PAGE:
12:00 - EVENT - Bayliss Seminar Series : Polymer/Graphene-based Nanoparticles: Synthesis via Heterogeneous Polymerization  More Information
Wednesday 08
12:30 - VISITING SPEAKER - What causes asthma? Genes, infections, and therapeutic choices Website | More Information
12.30pm – lunch 1.00pm – 2.00pm – presentation

William Cookson is Professor of Genomic Medicine at Imperial College London and Head of Respiratory Sciences for the College. He is Head of the Asmarley Centre for Genomic Medicine at the National Heart and Lung Institute. He won a Joint Welcome Senior Investigator Award with Professor Miriam Moffatt in 2011 and was elected to the College of NIHR Senior Investigators in 2013.
Tuesday 14
12:00 - SEMINAR - Bayliss Seminar Series : Emergence of chromatin architecture during early embryogenesys More Information
Friday 24
12:00 - SEMINAR - Bayliss Seminar Series : Mapping and exploiting functional variation in crop genomes More Information
Tuesday 28
17:00 - PUBLIC LECTURE - Precision medicine, it’s promising but complex : 2017 Wesfarmers' Harry Perkins Oration Website | More Information
You are invited to the 2017 Wesfarmers’ Harry Perkins Oration. The 2017 Orator is Professor Christina Mitchell, Dean of Medicine at Monash University.

Professor Mitchell trained as a physician scientist specialising in clinical haematology. She received her medical training from Melbourne University and consultant training in Haematology at the Alfred Hospital. Her advanced clinical training in Haematology included a Ph.D. characterizing the natural anticoagulants protein C and protein S. Her post-doctoral studies were undertaken in the field of intracellular signalling in Prof. Phil Majerus' laboratory at Washington University Medical School, St Louis USA.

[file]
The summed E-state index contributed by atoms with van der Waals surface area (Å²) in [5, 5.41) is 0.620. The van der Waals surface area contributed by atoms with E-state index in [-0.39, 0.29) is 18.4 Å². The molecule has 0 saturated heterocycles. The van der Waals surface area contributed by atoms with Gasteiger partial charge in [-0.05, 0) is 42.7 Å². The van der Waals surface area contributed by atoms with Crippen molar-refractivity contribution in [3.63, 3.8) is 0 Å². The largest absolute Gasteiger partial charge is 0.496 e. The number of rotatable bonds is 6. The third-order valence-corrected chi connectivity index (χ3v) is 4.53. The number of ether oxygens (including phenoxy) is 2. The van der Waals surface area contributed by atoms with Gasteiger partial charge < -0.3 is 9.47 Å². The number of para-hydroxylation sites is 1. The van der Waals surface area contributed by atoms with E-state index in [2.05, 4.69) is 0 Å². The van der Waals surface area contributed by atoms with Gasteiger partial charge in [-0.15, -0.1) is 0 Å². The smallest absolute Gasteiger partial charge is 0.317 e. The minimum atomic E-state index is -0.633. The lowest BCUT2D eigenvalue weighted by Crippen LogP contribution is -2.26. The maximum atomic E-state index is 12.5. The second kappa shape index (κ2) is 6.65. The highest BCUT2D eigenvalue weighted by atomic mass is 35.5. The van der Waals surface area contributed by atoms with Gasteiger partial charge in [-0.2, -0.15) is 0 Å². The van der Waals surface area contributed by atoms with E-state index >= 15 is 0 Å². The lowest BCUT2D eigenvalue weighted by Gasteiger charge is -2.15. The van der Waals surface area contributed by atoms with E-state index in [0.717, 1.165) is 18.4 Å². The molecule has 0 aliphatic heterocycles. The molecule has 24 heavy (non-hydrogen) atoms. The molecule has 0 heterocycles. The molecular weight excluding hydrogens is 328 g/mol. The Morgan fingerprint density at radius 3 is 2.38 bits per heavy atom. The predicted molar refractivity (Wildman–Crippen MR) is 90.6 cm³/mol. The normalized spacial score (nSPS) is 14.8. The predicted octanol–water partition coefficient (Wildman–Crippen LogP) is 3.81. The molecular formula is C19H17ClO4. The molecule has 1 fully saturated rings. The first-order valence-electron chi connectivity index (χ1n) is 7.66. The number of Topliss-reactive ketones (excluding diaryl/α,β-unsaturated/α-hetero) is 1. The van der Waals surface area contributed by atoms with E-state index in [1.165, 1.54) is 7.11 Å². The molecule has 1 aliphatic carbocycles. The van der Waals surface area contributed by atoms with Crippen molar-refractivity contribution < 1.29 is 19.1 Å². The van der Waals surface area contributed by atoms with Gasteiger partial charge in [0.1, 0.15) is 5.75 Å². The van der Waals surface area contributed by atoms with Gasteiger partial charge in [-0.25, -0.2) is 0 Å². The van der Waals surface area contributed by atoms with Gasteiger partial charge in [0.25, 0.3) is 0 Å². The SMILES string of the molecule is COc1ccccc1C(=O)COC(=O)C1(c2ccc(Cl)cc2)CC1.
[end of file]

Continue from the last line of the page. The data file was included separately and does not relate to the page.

On her return to Australia in 1991, Professor Mitchell became an independent investigator at the Department of Medicine, Box Hill Hospital. In 1999 she was appointed Professor and Head of the Department of Biochemistry and Molecular Biology and in 2006 was appointed Head of School of Biomedical Sciences.

The research group led by Professor Mitchell is currently pursuing the identification and characterisation of novel proteins that regulate cell growth and differentiation.
Wednesday 29
13:00 - SEMINAR - Bayliss Seminar Series : Tatyana Shelkovnikova - LncRNA NEAT1 and paraspeckles in the nervous system in health and disease More Information

 December 2017
Friday 01
12:00 - SEMINAR - Seminar Series : The Molecular Mechanism of Nucleocytoplasmic Transport More Information
Thursday 07
12:00 - SEMINAR - Bayliss Seminar Series : Dr Haibo Jiang - Novel Insights into Biology from NanoSIMS Imaging More Information
Friday 08
12:00 - SEMINAR - Bayliss Seminar Series : Evan Bieske - Shape Shifting Molecules: Photoisomerization of Molecular Ions in the Gas Phase More Information

 January 2018
Friday 12
12:00 - SEMINAR - Bayliss Seminar Series : Prof.Rhett Kempe : Catalyst for a more sustainable chemistry More Information
Thursday 18
12:00 - SEMINAR - Bayliss Seminar PhD Completion : Antimalarial herbicides and herbicidal antimalarials: Exploiting the plant-Plasmodium connection More Information
Friday 19
16:00 - EVENT - Bayliss Seminar PhD Completion : Informatics and computational methods in physical chemistry More Information

Alternative formats: Default | XML


Top of Page
© 2001-2010  The University of Western Australia
Questions? Mail [email protected]